• Basic Behavior

    Michael O'Brien09/16/2015 at 04:06 0 comments

    Okay, so I've taken 75 samples of the color patterns so far and this is what I've been able to discern:

    • There is only 1 preset color pattern which is a red-green-blue color cycle/fade
    • As far as I have seen, there are 13 display patterns that are independent of the colors used.
      • I have to pull another 50 or so samples to verify, but with some of the logic choices made, there may be 1 to 3 more variations of a a particular pattern
    • Only light addition primary and secondary colors are used: red, green, blue, cyan, magenta, and yellow. With the notable addition of white. Overall 7 colors.
    • There are 3 speeds to the color patterns of which "fast", "normal" and "slow" are the simplest descriptors.
    • Except for the RGB color cycle, no more than 2 colors are chosen and this is dependent upon the pattern selected.
    • The illuminated color and pattern is made up of a randomized and weighted selection from those three categories with ~1:8 chance of the RGB pattern being selected.

    Pragmatically, the following structure I'll define as "buffers" even though that's probably not particularly true. It's just a simple, functional noun to describe a holding place for information.

    The system operates with 3 general buffers, a send, receive. and display.

    • Once the device turns on and goes through it's 'boot' sequence, the three characteristics are randomly chosen, which as a reminder are pattern, speed, and color, and this is then set as the value of the display and send buffers.
    • If someone 'shoots' you, your receive buffer is overwritten with the contents of their send buffer and then the display buffer is set to the contents of the receive buffer.
    • If you are not 'hit' again, after 120 seconds, aka 2 min, the contents of the send buffer are copied back to the display buffer.
    • If you are hit again, the timer resets and the receive buffer is once again overwritten followed by the display buffer being overwritten.
    • During the time of the 120 sec timer, the contents of your send buffer stay as they originally were from before you were 'hit'.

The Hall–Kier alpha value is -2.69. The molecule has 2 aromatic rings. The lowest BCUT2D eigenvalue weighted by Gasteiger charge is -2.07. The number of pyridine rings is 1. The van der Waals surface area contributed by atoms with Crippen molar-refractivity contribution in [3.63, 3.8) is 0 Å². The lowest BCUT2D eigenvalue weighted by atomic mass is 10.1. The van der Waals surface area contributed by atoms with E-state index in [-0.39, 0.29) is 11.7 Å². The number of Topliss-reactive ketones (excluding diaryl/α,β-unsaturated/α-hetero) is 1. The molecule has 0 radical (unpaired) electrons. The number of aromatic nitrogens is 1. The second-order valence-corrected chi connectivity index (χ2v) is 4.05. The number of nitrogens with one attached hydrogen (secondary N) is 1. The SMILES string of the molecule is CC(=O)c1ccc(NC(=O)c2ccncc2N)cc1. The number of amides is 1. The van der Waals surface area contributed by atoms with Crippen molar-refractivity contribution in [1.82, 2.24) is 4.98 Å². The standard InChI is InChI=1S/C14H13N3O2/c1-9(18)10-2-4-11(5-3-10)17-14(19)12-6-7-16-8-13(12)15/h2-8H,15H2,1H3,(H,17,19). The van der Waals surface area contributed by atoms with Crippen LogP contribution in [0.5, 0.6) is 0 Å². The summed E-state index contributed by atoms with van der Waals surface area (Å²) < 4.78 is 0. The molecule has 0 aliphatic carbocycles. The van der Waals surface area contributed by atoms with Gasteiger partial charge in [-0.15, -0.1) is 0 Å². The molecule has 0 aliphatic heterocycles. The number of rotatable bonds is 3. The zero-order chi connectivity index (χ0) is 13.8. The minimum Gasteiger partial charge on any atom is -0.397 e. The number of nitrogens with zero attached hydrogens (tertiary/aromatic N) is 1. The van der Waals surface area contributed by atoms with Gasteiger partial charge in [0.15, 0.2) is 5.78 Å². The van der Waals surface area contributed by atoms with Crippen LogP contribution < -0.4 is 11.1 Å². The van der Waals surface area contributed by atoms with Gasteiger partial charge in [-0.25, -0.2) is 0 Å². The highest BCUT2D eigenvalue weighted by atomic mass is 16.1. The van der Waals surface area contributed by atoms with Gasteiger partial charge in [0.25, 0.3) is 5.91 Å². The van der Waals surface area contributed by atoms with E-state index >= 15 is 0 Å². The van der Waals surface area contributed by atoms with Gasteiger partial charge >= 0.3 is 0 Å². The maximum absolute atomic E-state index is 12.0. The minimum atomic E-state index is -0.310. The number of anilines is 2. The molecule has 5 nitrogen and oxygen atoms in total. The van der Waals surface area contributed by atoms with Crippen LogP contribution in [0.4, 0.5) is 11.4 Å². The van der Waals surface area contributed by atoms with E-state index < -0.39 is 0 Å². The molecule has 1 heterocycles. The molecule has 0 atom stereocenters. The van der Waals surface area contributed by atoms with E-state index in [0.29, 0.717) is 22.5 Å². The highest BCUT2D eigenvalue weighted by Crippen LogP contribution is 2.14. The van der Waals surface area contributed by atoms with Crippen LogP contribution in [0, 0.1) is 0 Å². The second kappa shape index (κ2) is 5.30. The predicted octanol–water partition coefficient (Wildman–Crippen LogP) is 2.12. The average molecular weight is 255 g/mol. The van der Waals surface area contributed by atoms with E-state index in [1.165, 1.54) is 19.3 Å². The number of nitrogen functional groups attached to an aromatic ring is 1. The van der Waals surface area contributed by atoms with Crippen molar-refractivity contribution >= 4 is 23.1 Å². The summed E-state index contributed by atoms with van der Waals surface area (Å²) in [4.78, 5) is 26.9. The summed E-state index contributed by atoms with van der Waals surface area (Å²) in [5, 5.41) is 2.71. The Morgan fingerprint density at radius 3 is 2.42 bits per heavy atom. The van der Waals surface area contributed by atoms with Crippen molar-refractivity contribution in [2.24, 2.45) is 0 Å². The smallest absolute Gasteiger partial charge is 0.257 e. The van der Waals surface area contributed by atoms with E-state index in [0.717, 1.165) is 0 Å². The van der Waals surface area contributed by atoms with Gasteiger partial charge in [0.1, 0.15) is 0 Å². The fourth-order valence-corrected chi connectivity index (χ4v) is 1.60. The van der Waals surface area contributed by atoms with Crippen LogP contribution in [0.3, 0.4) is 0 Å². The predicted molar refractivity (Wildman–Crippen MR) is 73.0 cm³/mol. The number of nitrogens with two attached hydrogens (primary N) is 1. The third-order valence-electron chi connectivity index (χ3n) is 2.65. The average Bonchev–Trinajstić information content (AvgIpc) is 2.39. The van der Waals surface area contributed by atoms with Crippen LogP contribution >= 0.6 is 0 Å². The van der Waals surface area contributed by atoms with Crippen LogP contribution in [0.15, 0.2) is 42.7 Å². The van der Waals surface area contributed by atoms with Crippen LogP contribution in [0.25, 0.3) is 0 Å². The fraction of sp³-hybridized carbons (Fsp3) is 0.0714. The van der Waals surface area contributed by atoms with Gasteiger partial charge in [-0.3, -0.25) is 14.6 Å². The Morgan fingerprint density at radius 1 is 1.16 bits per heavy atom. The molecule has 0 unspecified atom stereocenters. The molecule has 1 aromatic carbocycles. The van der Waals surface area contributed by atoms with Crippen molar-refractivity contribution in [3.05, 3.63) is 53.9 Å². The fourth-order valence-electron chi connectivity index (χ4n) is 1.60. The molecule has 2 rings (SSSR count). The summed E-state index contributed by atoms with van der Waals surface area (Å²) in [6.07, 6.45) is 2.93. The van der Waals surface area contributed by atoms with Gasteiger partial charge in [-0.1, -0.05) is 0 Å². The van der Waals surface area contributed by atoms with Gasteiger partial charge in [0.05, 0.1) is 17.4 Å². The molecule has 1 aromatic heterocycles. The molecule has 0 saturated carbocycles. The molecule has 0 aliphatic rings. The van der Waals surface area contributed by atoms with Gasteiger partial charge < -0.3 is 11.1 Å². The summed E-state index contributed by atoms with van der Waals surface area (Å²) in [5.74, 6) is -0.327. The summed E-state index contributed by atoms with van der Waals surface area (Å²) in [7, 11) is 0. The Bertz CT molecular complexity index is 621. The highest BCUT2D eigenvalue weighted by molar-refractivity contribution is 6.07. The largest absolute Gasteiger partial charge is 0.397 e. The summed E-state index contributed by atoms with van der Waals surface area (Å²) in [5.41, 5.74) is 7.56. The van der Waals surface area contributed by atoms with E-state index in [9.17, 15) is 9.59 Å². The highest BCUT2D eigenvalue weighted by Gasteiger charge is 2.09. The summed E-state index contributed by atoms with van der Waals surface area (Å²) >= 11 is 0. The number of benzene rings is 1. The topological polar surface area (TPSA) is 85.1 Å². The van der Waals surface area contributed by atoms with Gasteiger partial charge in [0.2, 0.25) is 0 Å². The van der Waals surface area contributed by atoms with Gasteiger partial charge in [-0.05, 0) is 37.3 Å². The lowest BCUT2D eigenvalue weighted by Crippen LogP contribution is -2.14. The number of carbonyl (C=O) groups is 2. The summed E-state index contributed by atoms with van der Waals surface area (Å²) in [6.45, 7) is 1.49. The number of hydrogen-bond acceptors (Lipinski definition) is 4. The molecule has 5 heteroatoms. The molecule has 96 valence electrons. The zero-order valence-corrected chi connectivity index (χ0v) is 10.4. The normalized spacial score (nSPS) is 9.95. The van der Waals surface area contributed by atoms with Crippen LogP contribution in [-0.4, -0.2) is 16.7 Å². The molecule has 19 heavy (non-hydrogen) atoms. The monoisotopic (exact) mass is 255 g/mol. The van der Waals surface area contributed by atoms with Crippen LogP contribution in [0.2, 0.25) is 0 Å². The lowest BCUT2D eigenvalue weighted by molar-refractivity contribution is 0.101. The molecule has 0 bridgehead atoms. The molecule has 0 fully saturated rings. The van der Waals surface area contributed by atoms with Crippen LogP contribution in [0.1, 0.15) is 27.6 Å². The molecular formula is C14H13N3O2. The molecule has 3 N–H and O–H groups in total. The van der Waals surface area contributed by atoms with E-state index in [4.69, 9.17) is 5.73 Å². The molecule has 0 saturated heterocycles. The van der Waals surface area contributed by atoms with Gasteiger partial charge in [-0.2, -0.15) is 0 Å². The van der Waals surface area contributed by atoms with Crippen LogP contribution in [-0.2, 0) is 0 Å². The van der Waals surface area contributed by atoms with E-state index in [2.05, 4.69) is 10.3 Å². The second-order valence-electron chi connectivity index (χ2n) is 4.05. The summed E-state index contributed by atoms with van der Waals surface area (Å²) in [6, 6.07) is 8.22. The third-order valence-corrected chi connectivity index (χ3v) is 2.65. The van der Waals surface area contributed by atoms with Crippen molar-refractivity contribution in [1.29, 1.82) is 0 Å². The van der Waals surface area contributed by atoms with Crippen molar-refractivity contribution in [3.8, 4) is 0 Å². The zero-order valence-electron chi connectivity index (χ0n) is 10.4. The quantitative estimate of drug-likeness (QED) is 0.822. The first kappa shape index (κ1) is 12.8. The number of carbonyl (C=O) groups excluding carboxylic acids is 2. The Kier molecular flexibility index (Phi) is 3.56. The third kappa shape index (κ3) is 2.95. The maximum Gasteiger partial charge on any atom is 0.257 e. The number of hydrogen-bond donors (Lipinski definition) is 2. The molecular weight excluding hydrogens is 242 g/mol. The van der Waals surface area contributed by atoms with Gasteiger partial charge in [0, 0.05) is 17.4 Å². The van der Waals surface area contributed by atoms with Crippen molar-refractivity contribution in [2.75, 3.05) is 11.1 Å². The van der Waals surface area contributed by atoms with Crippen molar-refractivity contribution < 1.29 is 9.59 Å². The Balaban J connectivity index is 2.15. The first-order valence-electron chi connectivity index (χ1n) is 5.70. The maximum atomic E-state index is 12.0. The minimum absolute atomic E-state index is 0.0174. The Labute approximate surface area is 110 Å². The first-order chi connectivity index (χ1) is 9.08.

• You can still 'fire' at someone and if you 'hit' them, their receive buffer is set to your send buffer.
    • If the 120 second timer completes, then the contents of the send buffer are copied back to the display buffer.
    • The only time the send buffer is modified if if you hit the color pallet button, thus randomizing the 3 categories and altering your displayed color pattern.

    I do recognize that functionally there isn't a need for a "display" buffer and you can just read from the send or receive buffers, but conceptually the third component makes it easier to understand for the layman.

    As far as I can tell, there is no way to 'hit' someone and change/overwrite their send buffer. This means that even if you are 'hit', you still fire back your original pattern. This also makes the original idea of the interactive prototype less functional than expected since the change is only superficial and volatile. With that said, there doesn't seem to be a reason to not proceed forward with developing compatible code. In addition, this also means that I only need my 'scope for deciphering the serial protocol that is used in IR communication and the carrier frequency for choosing the receiver. No custom colors are used and the patterns are kept simple.

    For output hardware I need to be able to have 6 PWM channels, 2 dumb RGB LEDs, or 2 programmable RGB LEDs, a low power buck converter, audio amplifier, and IR comminication.

  • Basic Hardware

    Michael O'Brien09/11/2015 at 00:22 0 comments

    Upon opening this up, I first gleamed a look at a MSP430G2755, 28-pin TSSOP. It's hooked up to a audio controller, 2 dumb RGB LEDs, an IR LED, and a Vishay IR receiver. There are 6 products in Vishay's lineup and they differ by nature of different carrier frequencies. Over the coming weekend I'll be probing the IR LED and trying to figure out what wavelength is it's dominant one. My DSLR will pick up a TV remote's IR LED, but not these. Cell phone's IR filter blocks the TV remote's IR light. Due to the nature of this I have to devise a means of determining the beam width and strength of the IR LED for a possible, long-range upgrade.